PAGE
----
Persistence is the key to learning something new. Taking up something new as an adult can be a challenge. Here are some situations that you may need to persist through:
- Reaching your goal may take longer than you want it to or you ever dreamed. When I started organ lessons a few years ago, I’d thought I would be playing for a church within a year or two!
- You may not be your teacher’s best student.
- There will be people younger than you that can do it better than you. Remember to not compare your journey to someone else’s.
- Questions. You will get many questions. How much longer will you need to take lessons? Why are you still taking lessons? Why didn’t you pick something easier? Why are doing that?
- As an adult it can feel like you are the crab trying to escape the crab bucket, while the other crabs try to keep you in the bucket. (Read more about the Crab Metaphor here http://www.wisegeek.org/what-is-the-crab-mentality.htm).
- There may be barriers to overcome to get started. I had to find a teacher and then an organ to practice on. I was fortunate that the first potential teacher I asked said yes!
We need persistence to keep going. Without it, we would give up. When the questions come about our new activity, and we start to wonder why are we doing it anyway, we’d quit. There may be times when you feel like you are not going to get it. You may feel defeated. If the new activity is something you want to master (regardless of how long it is taking), persistence gets you through the difficult periods.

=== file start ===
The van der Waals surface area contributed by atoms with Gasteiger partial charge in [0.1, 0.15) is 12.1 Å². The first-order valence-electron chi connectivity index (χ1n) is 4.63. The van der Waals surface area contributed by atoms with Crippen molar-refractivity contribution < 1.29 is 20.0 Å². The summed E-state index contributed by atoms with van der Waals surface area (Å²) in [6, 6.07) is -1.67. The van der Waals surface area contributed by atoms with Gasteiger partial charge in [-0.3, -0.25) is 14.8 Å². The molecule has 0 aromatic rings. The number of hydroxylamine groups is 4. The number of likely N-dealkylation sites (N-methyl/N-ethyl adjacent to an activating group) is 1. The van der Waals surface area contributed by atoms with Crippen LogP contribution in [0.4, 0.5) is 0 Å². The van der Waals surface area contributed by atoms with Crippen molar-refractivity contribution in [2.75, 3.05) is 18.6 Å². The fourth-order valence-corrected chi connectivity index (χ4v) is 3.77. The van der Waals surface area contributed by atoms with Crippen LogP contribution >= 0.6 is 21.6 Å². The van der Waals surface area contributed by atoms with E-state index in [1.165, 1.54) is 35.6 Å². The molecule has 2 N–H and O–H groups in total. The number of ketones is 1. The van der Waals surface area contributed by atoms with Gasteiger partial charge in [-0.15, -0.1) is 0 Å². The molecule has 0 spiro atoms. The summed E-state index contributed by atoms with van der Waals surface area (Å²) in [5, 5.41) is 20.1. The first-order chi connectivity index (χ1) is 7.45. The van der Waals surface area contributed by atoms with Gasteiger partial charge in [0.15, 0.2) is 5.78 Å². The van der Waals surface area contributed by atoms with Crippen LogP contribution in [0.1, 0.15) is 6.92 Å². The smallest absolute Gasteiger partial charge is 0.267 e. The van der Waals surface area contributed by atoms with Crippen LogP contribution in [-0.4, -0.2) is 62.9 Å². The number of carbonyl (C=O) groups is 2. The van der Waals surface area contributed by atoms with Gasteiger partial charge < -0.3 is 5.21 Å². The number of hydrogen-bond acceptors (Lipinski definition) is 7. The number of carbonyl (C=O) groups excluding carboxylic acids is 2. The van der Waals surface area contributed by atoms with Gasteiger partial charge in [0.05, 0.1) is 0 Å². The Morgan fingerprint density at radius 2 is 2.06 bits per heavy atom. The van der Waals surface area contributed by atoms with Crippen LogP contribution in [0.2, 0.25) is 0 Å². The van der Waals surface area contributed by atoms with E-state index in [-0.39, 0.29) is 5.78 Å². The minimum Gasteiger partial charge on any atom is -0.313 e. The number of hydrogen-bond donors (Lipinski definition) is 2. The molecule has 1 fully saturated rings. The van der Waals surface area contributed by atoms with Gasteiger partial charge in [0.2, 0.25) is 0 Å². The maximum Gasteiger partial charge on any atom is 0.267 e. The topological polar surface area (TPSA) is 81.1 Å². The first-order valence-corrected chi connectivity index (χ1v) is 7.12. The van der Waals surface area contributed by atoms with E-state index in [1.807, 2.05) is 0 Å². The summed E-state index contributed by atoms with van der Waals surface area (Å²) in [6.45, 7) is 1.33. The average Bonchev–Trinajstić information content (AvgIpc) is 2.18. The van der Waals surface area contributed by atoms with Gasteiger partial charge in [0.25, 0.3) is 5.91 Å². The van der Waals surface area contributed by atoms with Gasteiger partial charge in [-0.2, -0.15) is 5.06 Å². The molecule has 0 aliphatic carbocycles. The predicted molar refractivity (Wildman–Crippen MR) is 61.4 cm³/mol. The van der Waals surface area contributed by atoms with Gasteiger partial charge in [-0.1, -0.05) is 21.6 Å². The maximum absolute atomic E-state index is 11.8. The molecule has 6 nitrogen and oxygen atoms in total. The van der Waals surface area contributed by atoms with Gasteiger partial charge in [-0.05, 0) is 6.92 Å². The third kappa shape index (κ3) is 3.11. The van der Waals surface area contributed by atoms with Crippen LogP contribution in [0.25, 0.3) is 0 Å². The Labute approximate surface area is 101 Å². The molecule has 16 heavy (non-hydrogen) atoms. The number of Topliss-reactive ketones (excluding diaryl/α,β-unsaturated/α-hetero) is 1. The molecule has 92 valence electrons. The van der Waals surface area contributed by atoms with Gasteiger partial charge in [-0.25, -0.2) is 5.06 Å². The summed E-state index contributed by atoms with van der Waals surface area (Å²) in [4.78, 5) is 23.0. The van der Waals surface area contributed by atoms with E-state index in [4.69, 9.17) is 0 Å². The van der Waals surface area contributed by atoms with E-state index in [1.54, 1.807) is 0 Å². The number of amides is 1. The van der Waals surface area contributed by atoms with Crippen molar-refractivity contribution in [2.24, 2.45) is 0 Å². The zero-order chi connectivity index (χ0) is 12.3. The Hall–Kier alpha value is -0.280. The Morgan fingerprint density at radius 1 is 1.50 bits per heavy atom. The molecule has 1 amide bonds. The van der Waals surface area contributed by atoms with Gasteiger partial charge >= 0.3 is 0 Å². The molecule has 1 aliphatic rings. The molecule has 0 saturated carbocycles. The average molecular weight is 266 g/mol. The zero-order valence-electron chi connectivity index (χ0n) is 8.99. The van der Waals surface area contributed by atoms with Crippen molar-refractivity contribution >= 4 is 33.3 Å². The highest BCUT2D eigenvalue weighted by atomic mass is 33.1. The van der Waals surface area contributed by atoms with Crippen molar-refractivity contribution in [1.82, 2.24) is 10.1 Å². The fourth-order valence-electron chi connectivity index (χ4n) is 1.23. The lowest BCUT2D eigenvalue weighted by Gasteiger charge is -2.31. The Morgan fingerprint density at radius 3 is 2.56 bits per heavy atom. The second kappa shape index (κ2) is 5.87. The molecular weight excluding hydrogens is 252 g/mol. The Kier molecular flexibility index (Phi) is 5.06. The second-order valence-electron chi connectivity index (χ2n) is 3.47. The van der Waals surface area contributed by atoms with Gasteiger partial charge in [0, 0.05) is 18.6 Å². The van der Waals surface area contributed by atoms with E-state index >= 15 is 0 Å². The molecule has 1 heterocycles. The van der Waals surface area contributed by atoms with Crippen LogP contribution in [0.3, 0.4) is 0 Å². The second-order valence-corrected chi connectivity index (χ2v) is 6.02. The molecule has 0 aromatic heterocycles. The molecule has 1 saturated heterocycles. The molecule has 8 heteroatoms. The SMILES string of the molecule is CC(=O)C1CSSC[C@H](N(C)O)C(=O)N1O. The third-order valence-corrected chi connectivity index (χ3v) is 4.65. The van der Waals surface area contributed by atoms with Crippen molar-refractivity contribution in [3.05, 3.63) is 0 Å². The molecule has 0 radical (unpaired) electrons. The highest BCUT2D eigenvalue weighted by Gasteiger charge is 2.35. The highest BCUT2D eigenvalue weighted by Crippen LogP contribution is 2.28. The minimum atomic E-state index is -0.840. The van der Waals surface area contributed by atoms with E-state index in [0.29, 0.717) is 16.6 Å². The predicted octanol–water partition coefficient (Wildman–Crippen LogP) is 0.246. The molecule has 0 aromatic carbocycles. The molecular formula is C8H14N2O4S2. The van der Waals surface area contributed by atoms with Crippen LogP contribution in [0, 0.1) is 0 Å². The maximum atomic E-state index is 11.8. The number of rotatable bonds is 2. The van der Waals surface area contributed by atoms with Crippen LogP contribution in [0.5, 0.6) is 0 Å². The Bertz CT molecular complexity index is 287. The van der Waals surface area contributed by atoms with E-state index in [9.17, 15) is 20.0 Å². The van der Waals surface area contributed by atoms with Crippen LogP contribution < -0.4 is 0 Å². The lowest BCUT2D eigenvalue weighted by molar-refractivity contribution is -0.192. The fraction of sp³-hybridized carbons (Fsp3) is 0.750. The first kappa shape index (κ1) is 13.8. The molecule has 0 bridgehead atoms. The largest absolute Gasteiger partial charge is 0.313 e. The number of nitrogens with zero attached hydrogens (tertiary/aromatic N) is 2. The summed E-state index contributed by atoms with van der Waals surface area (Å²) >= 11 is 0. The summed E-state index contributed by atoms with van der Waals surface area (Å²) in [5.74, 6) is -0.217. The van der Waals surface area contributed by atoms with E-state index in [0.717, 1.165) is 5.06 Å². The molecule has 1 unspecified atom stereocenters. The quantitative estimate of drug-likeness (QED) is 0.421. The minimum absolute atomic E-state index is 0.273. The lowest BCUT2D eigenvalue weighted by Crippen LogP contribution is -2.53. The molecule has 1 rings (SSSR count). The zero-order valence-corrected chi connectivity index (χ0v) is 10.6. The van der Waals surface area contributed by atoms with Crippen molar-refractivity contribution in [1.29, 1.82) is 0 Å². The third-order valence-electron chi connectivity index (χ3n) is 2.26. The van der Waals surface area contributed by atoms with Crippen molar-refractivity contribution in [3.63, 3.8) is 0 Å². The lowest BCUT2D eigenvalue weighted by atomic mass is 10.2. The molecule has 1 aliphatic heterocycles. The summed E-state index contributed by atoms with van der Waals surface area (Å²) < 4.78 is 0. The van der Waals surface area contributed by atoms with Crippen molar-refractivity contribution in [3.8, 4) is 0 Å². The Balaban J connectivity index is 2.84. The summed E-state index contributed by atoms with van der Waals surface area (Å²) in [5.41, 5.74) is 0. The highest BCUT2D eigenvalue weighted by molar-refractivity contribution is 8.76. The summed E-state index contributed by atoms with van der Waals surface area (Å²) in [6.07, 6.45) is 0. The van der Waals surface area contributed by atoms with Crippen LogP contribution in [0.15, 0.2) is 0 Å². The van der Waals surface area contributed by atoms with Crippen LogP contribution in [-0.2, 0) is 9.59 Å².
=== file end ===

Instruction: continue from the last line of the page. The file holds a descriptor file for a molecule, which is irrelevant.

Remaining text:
What Persistence looks like
Susan Cain states in her book Quiet: The Power of Introverts in a World That Can’t Stop Talking that “Persistence isn’t very glamorous”. Persistence means it is going to take time. Here are some suggestions:
- Continue to take action. Keep practicing and learning. Only thinking about what you want to do someday will not make it happen.
- Build daily habits and routines. Find a time where you can practice for at least 15 or 30 minutes a day. This is easier said then done, as this is something I struggle to do. It is much easier to write about persisting than to live it out!
- Record the time spent on your practicing and learning. This will show how a little bit of persistence each day adds up over time. I write my time in on a calendar. In the past I used a larger full year calendar. This year I am using a monthly calender and a notebook.
- Take one step at a time. I needed to learn the basics of organ playing before I could learn to play a complete hymn.
- Do what your teacher and/or mentors tell you to do. They are the teacher for a reason!
I once received a message in a fortune cookie that said “Your persistence will pay off”. Now, I do not believe in fortune telling, but this is great advice, regardless of the source!
Do you struggle with persistence? Is there anything you have been learning for a while? Also, feel free to share stories persistence success stories in your comments.